A lot of confusion surrounds the concept of block and inline elements, and its not unusual for this confusion to persist indefinitely. I’m hopefully going to clarify this tiny but influential difference for everyone in just a few images and with one CSS property.
The first image is a screen capture of the HTML and CSS I’ve used. Note how everything is behaving according to it’s default properties. The headers create line breaks, the anchor tag doesn’t.
One of the reasons that HTML standards are so important is because HTML is a language that has historically been written with a lot of errors and now has many different versions. One of the rules that has been generally agreed upon by browser makers is “don’t break the web”. This means that all new browser versions have to be able to work with all the older standards and handle errors in code in a meaningful way.
Brief (but required) history lesson:
Back when IE had 90% or so of the market share, browsers were essentially an enigma. It was hard to know exactly how things worked. Now that open source browsers have a significant part of the market share and there is competition between them in terms of functionality, how the browser works is coming into the light.
There are a lot of rules that front end engineers follow and consider standard, but a lot of F2E’s don’t know why we do some things. It’s crucial that you be able to justify to your clients or your boss why you take the time to follow best practices, and to make decisions based on all of the facts.
The language of the modern web is HTML5. It’s a great thing. You probably don’t understand why yet, but you will.
Our most basic page:
That’s really boring, you might say. Well yes, it is. If you opened it in a browser it would be a blank page. But it is important because before we get into actually having stuff on our page, we should probably figure out what is going on here.
We’ve saved the file as a .html file. You can do this from any editor, including Notepad, TextEdit or Word (i do not recommend using word under any circumstances). All you have to do is write .html after your file name. This tells the browser, “hey! this ones for us! let’s render it” and starts the whole process of displaying your web page.
Accessibility isn’t always about ARIA roles and text to speech, it’s often about simply good design. There is a range of disabilities that need to be considered when working with the web. We often just think about blindness, but we should remember to consider the other things that make surfing the web difficult for people. Even under “visual” there are different kinds of disabilities, including color blindness and issues with low contrast visuals. Without going into detail about which disabilities need exactly which changes to make the web easier for them to use, let’s take a bird’s eye view and concentrate on good design. Design standards are considered “good” because of their time proven and well tested concepts. Some of these may seem obvious, but it’s easy to forget the core concepts when working on a design.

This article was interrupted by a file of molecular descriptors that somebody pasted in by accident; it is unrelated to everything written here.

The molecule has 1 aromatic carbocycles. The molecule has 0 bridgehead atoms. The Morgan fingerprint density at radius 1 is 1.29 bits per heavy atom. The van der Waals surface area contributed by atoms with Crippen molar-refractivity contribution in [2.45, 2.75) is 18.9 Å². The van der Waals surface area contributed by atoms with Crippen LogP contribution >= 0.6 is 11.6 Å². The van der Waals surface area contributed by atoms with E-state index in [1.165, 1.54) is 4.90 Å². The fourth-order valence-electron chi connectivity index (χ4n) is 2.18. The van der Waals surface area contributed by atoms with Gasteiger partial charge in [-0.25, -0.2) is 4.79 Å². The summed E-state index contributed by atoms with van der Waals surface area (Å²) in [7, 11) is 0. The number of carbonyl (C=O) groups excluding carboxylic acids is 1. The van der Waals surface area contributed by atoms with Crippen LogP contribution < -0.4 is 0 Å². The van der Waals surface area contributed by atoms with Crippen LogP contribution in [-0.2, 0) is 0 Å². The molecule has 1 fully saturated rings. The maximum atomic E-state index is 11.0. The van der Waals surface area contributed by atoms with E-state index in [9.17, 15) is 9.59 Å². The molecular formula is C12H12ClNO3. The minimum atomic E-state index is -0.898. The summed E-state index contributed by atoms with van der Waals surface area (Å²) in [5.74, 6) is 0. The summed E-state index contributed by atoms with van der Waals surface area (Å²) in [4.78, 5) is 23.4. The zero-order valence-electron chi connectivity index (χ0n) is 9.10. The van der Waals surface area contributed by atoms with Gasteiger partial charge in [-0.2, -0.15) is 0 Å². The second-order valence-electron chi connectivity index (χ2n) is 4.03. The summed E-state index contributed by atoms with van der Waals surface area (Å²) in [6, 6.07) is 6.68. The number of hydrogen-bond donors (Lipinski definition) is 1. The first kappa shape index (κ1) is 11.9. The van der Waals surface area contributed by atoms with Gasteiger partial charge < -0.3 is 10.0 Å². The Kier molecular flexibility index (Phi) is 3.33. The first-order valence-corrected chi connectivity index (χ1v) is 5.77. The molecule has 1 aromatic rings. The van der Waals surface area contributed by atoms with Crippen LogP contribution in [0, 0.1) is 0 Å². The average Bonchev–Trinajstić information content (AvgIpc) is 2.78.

Use of a…
Designing for responsive layouts has been a big topic lately. I’ve been reading up on it a lot, and have officially been won over to a side. I believe that starting small and working upwards in size is most often the best way to create websites these days. We should start with the mobile design first.
Designing mobile first forces the content and functionality to be considered from a “what is most important” standpoint. Designing for mobile also outlines colors, general shapes, the feel of the website; all while restricting the design to its most basic elements. This starting point will help organize the site and fixing user experience problems at this size will help prevent them showing up later, when things are more complex. Architecting the user profiles at this stage will only serve to be the foundations of the…
HTML5 Video is a great thing. There is a built in player in all of the major browsers, and ideally, it should be to throw a video on the page with the new video tag. No more outside hosting or struggling to get your flash player working inside your frames. Of course, the browsers still are all implementing this feature in different ways. Simple is coming. but we’re not quite there yet. It’s still not as difficult as it used to be.
On Tuesday, November 9th, Krish Mandal, Eric Fitchett, Paul Hurlock and I attended an event in New York called HTML5 Live. My intentions going into this were to get a better understanding of HTML5, where it is now, and where it’s going.
I actually got more out of the conference than I had anticipated. I was pleasantly surprised with some of the tools that were demonstrated, and some of the HTML5 features that were shown, particularly native validation and the enhancements to Adobe’s Creative Suite. As I expected, the general sentiment was that HTML5 is going to be big, but it is only practical to develop it right now in a controlled browsing environment. Progressive enhancement is certainly possible, but with all the uncertainty around video and audio codecs, and how other native features will be handled in a standardized way…